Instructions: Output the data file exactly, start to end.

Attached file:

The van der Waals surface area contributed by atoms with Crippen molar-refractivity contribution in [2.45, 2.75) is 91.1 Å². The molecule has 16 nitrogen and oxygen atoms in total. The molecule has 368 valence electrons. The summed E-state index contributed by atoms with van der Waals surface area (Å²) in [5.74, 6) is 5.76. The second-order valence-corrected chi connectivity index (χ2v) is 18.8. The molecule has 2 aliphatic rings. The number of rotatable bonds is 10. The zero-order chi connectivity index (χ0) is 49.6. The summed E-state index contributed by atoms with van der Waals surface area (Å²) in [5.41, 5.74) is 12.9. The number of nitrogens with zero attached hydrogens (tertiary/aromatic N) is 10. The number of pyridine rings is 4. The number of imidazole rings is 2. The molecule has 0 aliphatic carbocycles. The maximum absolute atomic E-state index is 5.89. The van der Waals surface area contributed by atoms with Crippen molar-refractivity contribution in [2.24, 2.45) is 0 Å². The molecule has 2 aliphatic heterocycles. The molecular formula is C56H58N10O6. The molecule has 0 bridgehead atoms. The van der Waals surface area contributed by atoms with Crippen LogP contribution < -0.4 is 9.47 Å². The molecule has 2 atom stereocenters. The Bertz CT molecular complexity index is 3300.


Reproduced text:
The van der Waals surface area contributed by atoms with Crippen molar-refractivity contribution in [2.45, 2.75) is 91.1 Å². The molecule has 16 nitrogen and oxygen atoms in total. The molecule has 368 valence electrons. The summed E-state index contributed by atoms with van der Waals surface area (Å²) in [5.74, 6) is 5.76. The second-order valence-corrected chi connectivity index (χ2v) is 18.8. The molecule has 2 aliphatic rings. The number of rotatable bonds is 10. The zero-order chi connectivity index (χ0) is 49.6. The summed E-state index contributed by atoms with van der Waals surface area (Å²) in [5.41, 5.74) is 12.9. The number of nitrogens with zero attached hydrogens (tertiary/aromatic N) is 10. The number of pyridine rings is 4. The number of imidazole rings is 2. The molecule has 0 aliphatic carbocycles. The maximum absolute atomic E-state index is 5.89. The van der Waals surface area contributed by atoms with Crippen molar-refractivity contribution in [2.24, 2.45) is 0 Å². The molecule has 2 aliphatic heterocycles. The molecular formula is C56H58N10O6. The molecule has 0 bridgehead atoms. The van der Waals surface area contributed by atoms with Crippen LogP contribution < -0.4 is 9.47 Å². The molecule has 2 atom stereocenters. The Bertz CT molecular complexity index is 3300.